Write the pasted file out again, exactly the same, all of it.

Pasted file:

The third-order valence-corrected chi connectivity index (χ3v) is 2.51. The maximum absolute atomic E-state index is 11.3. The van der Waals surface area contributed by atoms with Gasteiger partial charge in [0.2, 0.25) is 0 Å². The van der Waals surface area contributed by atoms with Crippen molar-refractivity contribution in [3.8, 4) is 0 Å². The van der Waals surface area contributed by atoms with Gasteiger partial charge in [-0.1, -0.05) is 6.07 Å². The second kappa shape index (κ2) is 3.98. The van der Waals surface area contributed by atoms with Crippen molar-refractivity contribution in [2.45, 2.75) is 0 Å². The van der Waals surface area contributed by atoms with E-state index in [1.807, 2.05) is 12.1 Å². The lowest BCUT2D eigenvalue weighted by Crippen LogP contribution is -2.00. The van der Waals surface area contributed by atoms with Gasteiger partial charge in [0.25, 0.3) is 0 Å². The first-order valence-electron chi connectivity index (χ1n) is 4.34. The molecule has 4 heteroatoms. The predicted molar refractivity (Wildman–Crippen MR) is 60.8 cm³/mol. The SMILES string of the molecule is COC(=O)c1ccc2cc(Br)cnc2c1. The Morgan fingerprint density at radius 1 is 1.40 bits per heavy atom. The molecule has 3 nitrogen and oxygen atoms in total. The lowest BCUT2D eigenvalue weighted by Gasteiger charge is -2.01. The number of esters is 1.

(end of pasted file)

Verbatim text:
The third-order valence-corrected chi connectivity index (χ3v) is 2.51. The maximum absolute atomic E-state index is 11.3. The van der Waals surface area contributed by atoms with Gasteiger partial charge in [0.2, 0.25) is 0 Å². The van der Waals surface area contributed by atoms with Crippen molar-refractivity contribution in [3.8, 4) is 0 Å². The van der Waals surface area contributed by atoms with Gasteiger partial charge in [-0.1, -0.05) is 6.07 Å². The second kappa shape index (κ2) is 3.98. The van der Waals surface area contributed by atoms with Crippen molar-refractivity contribution in [2.45, 2.75) is 0 Å². The van der Waals surface area contributed by atoms with E-state index in [1.807, 2.05) is 12.1 Å². The lowest BCUT2D eigenvalue weighted by Crippen LogP contribution is -2.00. The van der Waals surface area contributed by atoms with Gasteiger partial charge in [0.25, 0.3) is 0 Å². The first-order valence-electron chi connectivity index (χ1n) is 4.34. The molecule has 4 heteroatoms. The predicted molar refractivity (Wildman–Crippen MR) is 60.8 cm³/mol. The SMILES string of the molecule is COC(=O)c1ccc2cc(Br)cnc2c1. The Morgan fingerprint density at radius 1 is 1.40 bits per heavy atom. The molecule has 3 nitrogen and oxygen atoms in total. The lowest BCUT2D eigenvalue weighted by Gasteiger charge is -2.01. The number of esters is 1.